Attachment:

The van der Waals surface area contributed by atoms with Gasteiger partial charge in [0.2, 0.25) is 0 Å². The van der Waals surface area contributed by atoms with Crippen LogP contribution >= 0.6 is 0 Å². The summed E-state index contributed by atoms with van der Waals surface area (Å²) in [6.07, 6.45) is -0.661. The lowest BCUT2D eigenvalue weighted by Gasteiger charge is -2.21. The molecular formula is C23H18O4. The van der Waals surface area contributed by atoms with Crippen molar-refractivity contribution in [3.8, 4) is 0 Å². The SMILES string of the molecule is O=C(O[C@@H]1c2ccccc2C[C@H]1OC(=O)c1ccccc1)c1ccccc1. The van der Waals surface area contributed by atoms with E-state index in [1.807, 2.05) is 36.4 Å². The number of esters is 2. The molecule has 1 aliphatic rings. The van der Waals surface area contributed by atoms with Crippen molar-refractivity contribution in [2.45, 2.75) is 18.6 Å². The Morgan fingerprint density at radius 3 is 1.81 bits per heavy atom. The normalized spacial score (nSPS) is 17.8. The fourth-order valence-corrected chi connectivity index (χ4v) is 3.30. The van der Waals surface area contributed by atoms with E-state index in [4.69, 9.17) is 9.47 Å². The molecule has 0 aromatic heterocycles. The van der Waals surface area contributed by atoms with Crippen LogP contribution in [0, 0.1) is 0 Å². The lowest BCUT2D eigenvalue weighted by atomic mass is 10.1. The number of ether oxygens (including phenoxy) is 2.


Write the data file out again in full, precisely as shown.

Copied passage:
The van der Waals surface area contributed by atoms with Gasteiger partial charge in [0.2, 0.25) is 0 Å². The van der Waals surface area contributed by atoms with Crippen LogP contribution >= 0.6 is 0 Å². The summed E-state index contributed by atoms with van der Waals surface area (Å²) in [6.07, 6.45) is -0.661. The lowest BCUT2D eigenvalue weighted by Gasteiger charge is -2.21. The molecular formula is C23H18O4. The van der Waals surface area contributed by atoms with Crippen molar-refractivity contribution in [3.8, 4) is 0 Å². The SMILES string of the molecule is O=C(O[C@@H]1c2ccccc2C[C@H]1OC(=O)c1ccccc1)c1ccccc1. The van der Waals surface area contributed by atoms with E-state index in [1.807, 2.05) is 36.4 Å². The number of esters is 2. The molecule has 1 aliphatic rings. The van der Waals surface area contributed by atoms with Crippen molar-refractivity contribution in [2.45, 2.75) is 18.6 Å². The Morgan fingerprint density at radius 3 is 1.81 bits per heavy atom. The normalized spacial score (nSPS) is 17.8. The fourth-order valence-corrected chi connectivity index (χ4v) is 3.30. The van der Waals surface area contributed by atoms with E-state index in [4.69, 9.17) is 9.47 Å². The molecule has 0 aromatic heterocycles. The van der Waals surface area contributed by atoms with Crippen LogP contribution in [0, 0.1) is 0 Å². The lowest BCUT2D eigenvalue weighted by atomic mass is 10.1. The number of ether oxygens (including phenoxy) is 2.